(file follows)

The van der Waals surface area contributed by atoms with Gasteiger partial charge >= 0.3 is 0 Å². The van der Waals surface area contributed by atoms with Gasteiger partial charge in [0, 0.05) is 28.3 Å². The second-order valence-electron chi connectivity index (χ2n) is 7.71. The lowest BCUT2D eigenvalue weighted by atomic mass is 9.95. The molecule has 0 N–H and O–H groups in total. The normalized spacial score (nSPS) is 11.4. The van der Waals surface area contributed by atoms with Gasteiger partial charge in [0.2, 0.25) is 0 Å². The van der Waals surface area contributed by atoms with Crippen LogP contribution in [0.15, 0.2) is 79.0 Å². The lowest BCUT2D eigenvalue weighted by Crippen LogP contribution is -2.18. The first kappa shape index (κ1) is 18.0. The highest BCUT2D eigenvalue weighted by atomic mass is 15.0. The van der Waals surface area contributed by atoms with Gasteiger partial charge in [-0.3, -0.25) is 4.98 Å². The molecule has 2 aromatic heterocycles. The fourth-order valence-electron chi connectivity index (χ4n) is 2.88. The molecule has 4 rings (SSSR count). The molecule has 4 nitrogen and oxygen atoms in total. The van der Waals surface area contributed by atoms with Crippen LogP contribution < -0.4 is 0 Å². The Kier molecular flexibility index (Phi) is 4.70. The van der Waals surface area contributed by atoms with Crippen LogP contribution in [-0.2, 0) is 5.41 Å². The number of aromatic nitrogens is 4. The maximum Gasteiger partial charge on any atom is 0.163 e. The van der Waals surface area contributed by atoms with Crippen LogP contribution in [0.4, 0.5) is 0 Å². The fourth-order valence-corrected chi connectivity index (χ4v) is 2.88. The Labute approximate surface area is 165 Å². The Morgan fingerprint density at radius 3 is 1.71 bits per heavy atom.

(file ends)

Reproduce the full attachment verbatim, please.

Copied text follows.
The van der Waals surface area contributed by atoms with Gasteiger partial charge >= 0.3 is 0 Å². The van der Waals surface area contributed by atoms with Gasteiger partial charge in [0, 0.05) is 28.3 Å². The second-order valence-electron chi connectivity index (χ2n) is 7.71. The lowest BCUT2D eigenvalue weighted by atomic mass is 9.95. The molecule has 0 N–H and O–H groups in total. The normalized spacial score (nSPS) is 11.4. The van der Waals surface area contributed by atoms with Gasteiger partial charge in [0.2, 0.25) is 0 Å². The van der Waals surface area contributed by atoms with Crippen LogP contribution in [0.15, 0.2) is 79.0 Å². The lowest BCUT2D eigenvalue weighted by Crippen LogP contribution is -2.18. The first kappa shape index (κ1) is 18.0. The highest BCUT2D eigenvalue weighted by atomic mass is 15.0. The van der Waals surface area contributed by atoms with Gasteiger partial charge in [-0.3, -0.25) is 4.98 Å². The molecule has 2 aromatic heterocycles. The fourth-order valence-electron chi connectivity index (χ4n) is 2.88. The molecule has 4 rings (SSSR count). The molecule has 4 nitrogen and oxygen atoms in total. The van der Waals surface area contributed by atoms with Crippen LogP contribution < -0.4 is 0 Å². The Kier molecular flexibility index (Phi) is 4.70. The van der Waals surface area contributed by atoms with Crippen LogP contribution in [-0.2, 0) is 5.41 Å². The number of aromatic nitrogens is 4. The maximum Gasteiger partial charge on any atom is 0.163 e. The van der Waals surface area contributed by atoms with Crippen LogP contribution in [0.4, 0.5) is 0 Å². The fourth-order valence-corrected chi connectivity index (χ4v) is 2.88. The Labute approximate surface area is 165 Å². The Morgan fingerprint density at radius 3 is 1.71 bits per heavy atom.